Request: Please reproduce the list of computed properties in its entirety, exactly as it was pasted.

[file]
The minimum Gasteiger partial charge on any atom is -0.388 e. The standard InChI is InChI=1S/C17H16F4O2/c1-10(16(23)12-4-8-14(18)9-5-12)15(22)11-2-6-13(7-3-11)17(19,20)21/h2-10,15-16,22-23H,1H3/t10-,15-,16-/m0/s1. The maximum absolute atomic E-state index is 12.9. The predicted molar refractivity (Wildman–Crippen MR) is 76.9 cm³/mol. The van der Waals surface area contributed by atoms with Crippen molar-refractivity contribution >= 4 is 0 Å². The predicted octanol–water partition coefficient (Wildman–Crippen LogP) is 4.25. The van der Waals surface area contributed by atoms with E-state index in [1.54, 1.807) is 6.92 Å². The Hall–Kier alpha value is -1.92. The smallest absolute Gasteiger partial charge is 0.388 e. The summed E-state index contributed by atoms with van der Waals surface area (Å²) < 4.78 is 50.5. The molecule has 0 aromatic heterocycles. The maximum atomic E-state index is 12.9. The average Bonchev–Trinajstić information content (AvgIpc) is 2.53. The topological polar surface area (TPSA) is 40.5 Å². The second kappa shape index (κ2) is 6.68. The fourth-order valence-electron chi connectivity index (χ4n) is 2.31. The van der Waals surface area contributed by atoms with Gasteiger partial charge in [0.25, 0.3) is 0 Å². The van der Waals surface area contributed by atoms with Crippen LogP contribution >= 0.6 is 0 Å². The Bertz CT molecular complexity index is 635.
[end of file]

The minimum Gasteiger partial charge on any atom is -0.388 e. The standard InChI is InChI=1S/C17H16F4O2/c1-10(16(23)12-4-8-14(18)9-5-12)15(22)11-2-6-13(7-3-11)17(19,20)21/h2-10,15-16,22-23H,1H3/t10-,15-,16-/m0/s1. The maximum absolute atomic E-state index is 12.9. The predicted molar refractivity (Wildman–Crippen MR) is 76.9 cm³/mol. The van der Waals surface area contributed by atoms with Crippen molar-refractivity contribution >= 4 is 0 Å². The predicted octanol–water partition coefficient (Wildman–Crippen LogP) is 4.25. The van der Waals surface area contributed by atoms with E-state index in [1.54, 1.807) is 6.92 Å². The Hall–Kier alpha value is -1.92. The smallest absolute Gasteiger partial charge is 0.388 e. The summed E-state index contributed by atoms with van der Waals surface area (Å²) < 4.78 is 50.5. The molecule has 0 aromatic heterocycles. The maximum atomic E-state index is 12.9. The average Bonchev–Trinajstić information content (AvgIpc) is 2.53. The topological polar surface area (TPSA) is 40.5 Å². The second kappa shape index (κ2) is 6.68. The fourth-order valence-electron chi connectivity index (χ4n) is 2.31. The van der Waals surface area contributed by atoms with Gasteiger partial charge in [0.25, 0.3) is 0 Å². The van der Waals surface area contributed by atoms with Crippen LogP contribution >= 0.6 is 0 Å². The Bertz CT molecular complexity index is 635.